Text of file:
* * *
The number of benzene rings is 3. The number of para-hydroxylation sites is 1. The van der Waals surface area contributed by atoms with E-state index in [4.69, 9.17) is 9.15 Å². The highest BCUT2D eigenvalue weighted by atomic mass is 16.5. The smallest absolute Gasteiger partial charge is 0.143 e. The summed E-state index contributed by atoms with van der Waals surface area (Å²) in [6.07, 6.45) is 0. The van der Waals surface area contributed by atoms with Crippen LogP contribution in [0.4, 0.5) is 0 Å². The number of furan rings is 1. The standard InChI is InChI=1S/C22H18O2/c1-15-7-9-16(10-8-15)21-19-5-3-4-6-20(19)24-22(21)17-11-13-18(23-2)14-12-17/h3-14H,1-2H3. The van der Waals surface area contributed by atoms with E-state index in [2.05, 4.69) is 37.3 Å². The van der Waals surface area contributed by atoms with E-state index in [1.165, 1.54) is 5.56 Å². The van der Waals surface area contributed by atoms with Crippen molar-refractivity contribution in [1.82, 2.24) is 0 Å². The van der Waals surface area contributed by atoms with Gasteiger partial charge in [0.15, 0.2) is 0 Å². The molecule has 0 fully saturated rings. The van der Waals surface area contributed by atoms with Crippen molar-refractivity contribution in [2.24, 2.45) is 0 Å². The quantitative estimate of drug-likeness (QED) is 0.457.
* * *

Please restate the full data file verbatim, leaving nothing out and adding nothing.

The number of benzene rings is 3. The number of para-hydroxylation sites is 1. The van der Waals surface area contributed by atoms with E-state index in [4.69, 9.17) is 9.15 Å². The highest BCUT2D eigenvalue weighted by atomic mass is 16.5. The smallest absolute Gasteiger partial charge is 0.143 e. The summed E-state index contributed by atoms with van der Waals surface area (Å²) in [6.07, 6.45) is 0. The van der Waals surface area contributed by atoms with Crippen LogP contribution in [0.4, 0.5) is 0 Å². The number of furan rings is 1. The standard InChI is InChI=1S/C22H18O2/c1-15-7-9-16(10-8-15)21-19-5-3-4-6-20(19)24-22(21)17-11-13-18(23-2)14-12-17/h3-14H,1-2H3. The van der Waals surface area contributed by atoms with E-state index in [2.05, 4.69) is 37.3 Å². The van der Waals surface area contributed by atoms with E-state index in [1.165, 1.54) is 5.56 Å². The van der Waals surface area contributed by atoms with Crippen molar-refractivity contribution in [1.82, 2.24) is 0 Å². The van der Waals surface area contributed by atoms with Gasteiger partial charge in [0.15, 0.2) is 0 Å². The molecule has 0 fully saturated rings. The van der Waals surface area contributed by atoms with Crippen molar-refractivity contribution in [2.24, 2.45) is 0 Å². The quantitative estimate of drug-likeness (QED) is 0.457.